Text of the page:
Vivian Gaskin, live arts programmer at the ICA, has another theory: "Lifestyle magazines like Dazed & Confused and the Face have done a lot to conflate art and fashion by mixing them on the same page." According to Fiona Bradley, exhibitions organiser at the Hayward: "More people are visiting galleries than have for a long time. This raises a visual awareness that spills over into other areas, like fashion."
But why are the galleries gaga about it? In the case of the Barbican exhibition, "Absolut is perceived as an interesting organisation," says Thompson. "The Barbican thought we'd attract a different audience, not just those who solely go to art shows. These days, all arts organisations want to expand their audiences. Increasingly, galleries have got development officers, who look into sponsorship. Galleries have to prove they're getting x amount of visitors a week, otherwise the Government won't give them money for their next show."
Clothes Show Live presenter Caryn Franklin, meanwhile, believes: "Museum shows on fashion reflect the enormous surge of energy of British designers. Britain is a very small island with a small customer base, yet its designers have international status, which our museum culture is celebrating."
John Wilson, chief executive of the British Fashion Council, believes the Government is taking fashion more seriously: "During the last government, support came from the DTI, which looked at fashion purely as a manufacturing industry. But the new Ministry of Culture is addressing the importance of creativity, and has earmarked cash for designers." What's more, a Government taskforce - Wilson is a member - aims to pool the talents of bigwigs from all areas of the arts.
Even so, this mixing of the arts (albeit the visual ones) has always been endorsed by the British art school system. And it's a major contributing factor to the cross-fertilisation of fashion and fine art. "We don't have art institutions that are different from design institutions," says Jane Rampley, Dean of the School of Fashion and Textiles at Central St Martin's. "Our foundation students have always worked across different disciplines, from fine art to fashion. Starting from that conceptual base makes it easier for everyone, from fashion designers to ceramicists, to transfer their skills to the sphere of high culture."
Peter York agrees: "There's a strong British art school contingent scattered across Europe who want to do 'art'." Not that he frowns on outre Britfash. "Long may they be ridiculous and pretentious. Who wants the haute-bourgeois tradition of clothes - 'nice', 'appropriate' clothes?"
Franklin, too, is a fan of "difficult" British fashion: "You need the 'high culture' of Hussein Chalayan and co, who provide the space for exploration of ideas. Without them, any sort of debate quickly dries up." If heavily conceptual clothing is ubiquitous now, it's just that it's taken years to filter into the mainstream," says York. This "intellectual" take on fashion is one of the main reasons why high culture is enthralled by what it would have once deemed mere frippery. "Hussein Chalayan and Tristan Webber design deliberately for an art-based context," says Gavin Fernandes. "Their clothes appear in galleries or arty magazines like Visionaire, Purple Fashion, Spoon and It. Chalayan, for example, did a collection about digital progression with models with red lights in their mouths. Like McQueen, their catwalk shows are more like performance art."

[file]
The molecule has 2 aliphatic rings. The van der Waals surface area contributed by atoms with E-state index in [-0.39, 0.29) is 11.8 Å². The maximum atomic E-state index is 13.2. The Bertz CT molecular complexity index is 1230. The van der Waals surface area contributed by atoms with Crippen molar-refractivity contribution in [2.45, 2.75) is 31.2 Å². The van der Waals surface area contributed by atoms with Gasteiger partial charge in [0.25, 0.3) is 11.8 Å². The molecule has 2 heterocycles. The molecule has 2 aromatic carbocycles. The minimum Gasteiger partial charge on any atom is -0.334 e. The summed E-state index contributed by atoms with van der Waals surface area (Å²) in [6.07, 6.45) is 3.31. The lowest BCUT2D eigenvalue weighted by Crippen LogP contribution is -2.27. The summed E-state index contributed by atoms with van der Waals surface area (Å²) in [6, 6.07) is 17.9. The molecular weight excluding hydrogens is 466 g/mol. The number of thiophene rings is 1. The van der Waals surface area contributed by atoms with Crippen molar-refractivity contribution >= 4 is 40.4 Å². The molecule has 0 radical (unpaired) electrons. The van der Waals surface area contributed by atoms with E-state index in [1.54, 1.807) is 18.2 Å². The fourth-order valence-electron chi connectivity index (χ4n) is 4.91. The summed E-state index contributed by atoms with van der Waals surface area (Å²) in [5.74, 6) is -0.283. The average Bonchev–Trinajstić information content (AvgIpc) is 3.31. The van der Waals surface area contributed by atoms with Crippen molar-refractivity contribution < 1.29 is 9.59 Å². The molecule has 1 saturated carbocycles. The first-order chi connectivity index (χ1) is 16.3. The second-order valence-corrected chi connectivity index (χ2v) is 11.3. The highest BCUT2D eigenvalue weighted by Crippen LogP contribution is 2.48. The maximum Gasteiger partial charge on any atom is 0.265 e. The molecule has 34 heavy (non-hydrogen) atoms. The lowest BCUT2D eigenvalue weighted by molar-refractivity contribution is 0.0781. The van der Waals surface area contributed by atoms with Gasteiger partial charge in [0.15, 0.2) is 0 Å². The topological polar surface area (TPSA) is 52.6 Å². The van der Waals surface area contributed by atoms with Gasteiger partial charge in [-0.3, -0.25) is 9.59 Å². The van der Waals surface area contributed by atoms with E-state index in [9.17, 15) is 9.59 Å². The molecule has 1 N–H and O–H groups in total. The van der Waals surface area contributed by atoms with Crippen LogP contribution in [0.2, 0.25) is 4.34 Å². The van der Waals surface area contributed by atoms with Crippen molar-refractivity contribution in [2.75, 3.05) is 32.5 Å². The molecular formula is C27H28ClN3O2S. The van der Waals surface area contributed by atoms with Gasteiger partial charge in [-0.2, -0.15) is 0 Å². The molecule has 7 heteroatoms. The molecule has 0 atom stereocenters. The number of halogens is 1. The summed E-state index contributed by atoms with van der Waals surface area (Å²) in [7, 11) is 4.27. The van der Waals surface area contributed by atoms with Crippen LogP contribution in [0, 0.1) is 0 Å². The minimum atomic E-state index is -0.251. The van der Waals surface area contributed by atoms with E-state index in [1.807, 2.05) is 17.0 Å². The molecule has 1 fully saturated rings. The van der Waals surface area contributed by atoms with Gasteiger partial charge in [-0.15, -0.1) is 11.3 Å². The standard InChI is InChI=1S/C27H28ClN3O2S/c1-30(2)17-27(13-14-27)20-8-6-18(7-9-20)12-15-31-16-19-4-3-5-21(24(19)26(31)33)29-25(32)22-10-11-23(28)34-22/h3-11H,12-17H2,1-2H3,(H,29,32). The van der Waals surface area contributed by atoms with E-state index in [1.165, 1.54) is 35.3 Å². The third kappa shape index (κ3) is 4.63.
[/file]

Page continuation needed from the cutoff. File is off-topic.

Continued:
Certainly, Brit designers have a monopoly on weird. Forget ivory-tower recluses Martin Margiela and Rei Kawakebo protege Junya Watanabe - whose intellectual cachet, incidentally, is boosted, very predictably, by their interview-shunning policy. Here in Albion we have artist Lucy Orta, whose "Survival Gear" tents double as dresses (we're not talking Seventies maternity smocks, either). Then there's London fashion outfit Vexed Generation. "Their first collection included hoods with masks that covered your face," recalls Thompson. "It was a reaction to the new social environment where CCTV cameras were being placed in the City."
There is, of course, a crueller theory for fashion's exalted status: "We live in a pretentious age. Galleries and designers alike want to think they're important, sociological," says York, jumping for the jugular. "You get fashion PRs saying the most mad stuff. Fashion designers elevate themselves by talking about art, saying they buy art, in case anyone should think they're just making frocks." Glaskin is somewhat kinder: "Everyone wants to be an 'artist' today. But so what? I think the loosening of boundaries is wonderful. It creates a lot of experimentation."